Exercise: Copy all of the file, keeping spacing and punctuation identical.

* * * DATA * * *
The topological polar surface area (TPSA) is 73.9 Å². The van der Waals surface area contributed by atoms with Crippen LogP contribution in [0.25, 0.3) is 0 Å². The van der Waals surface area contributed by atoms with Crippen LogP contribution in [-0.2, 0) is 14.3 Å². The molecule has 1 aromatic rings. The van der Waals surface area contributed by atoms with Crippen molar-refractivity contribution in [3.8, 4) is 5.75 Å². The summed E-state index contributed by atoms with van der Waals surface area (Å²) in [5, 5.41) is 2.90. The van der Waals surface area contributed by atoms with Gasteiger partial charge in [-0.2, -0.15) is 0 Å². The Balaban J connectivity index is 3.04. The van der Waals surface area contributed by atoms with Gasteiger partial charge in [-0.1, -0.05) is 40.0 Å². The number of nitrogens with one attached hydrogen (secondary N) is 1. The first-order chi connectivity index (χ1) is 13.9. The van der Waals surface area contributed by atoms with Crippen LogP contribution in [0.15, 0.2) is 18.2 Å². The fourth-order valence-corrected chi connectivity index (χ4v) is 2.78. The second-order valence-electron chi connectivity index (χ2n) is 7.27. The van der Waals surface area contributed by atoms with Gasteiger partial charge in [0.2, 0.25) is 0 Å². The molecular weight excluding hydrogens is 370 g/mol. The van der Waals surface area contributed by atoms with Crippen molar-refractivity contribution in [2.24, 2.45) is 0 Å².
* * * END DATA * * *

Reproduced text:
The topological polar surface area (TPSA) is 73.9 Å². The van der Waals surface area contributed by atoms with Crippen LogP contribution in [0.25, 0.3) is 0 Å². The van der Waals surface area contributed by atoms with Crippen LogP contribution in [-0.2, 0) is 14.3 Å². The molecule has 1 aromatic rings. The van der Waals surface area contributed by atoms with Crippen molar-refractivity contribution in [3.8, 4) is 5.75 Å². The summed E-state index contributed by atoms with van der Waals surface area (Å²) in [5, 5.41) is 2.90. The van der Waals surface area contributed by atoms with Gasteiger partial charge in [-0.2, -0.15) is 0 Å². The Balaban J connectivity index is 3.04. The van der Waals surface area contributed by atoms with Gasteiger partial charge in [-0.1, -0.05) is 40.0 Å². The number of nitrogens with one attached hydrogen (secondary N) is 1. The first-order chi connectivity index (χ1) is 13.9. The van der Waals surface area contributed by atoms with Crippen LogP contribution in [0.15, 0.2) is 18.2 Å². The fourth-order valence-corrected chi connectivity index (χ4v) is 2.78. The second-order valence-electron chi connectivity index (χ2n) is 7.27. The van der Waals surface area contributed by atoms with Gasteiger partial charge in [0.2, 0.25) is 0 Å². The molecular weight excluding hydrogens is 370 g/mol. The van der Waals surface area contributed by atoms with Crippen molar-refractivity contribution in [2.24, 2.45) is 0 Å².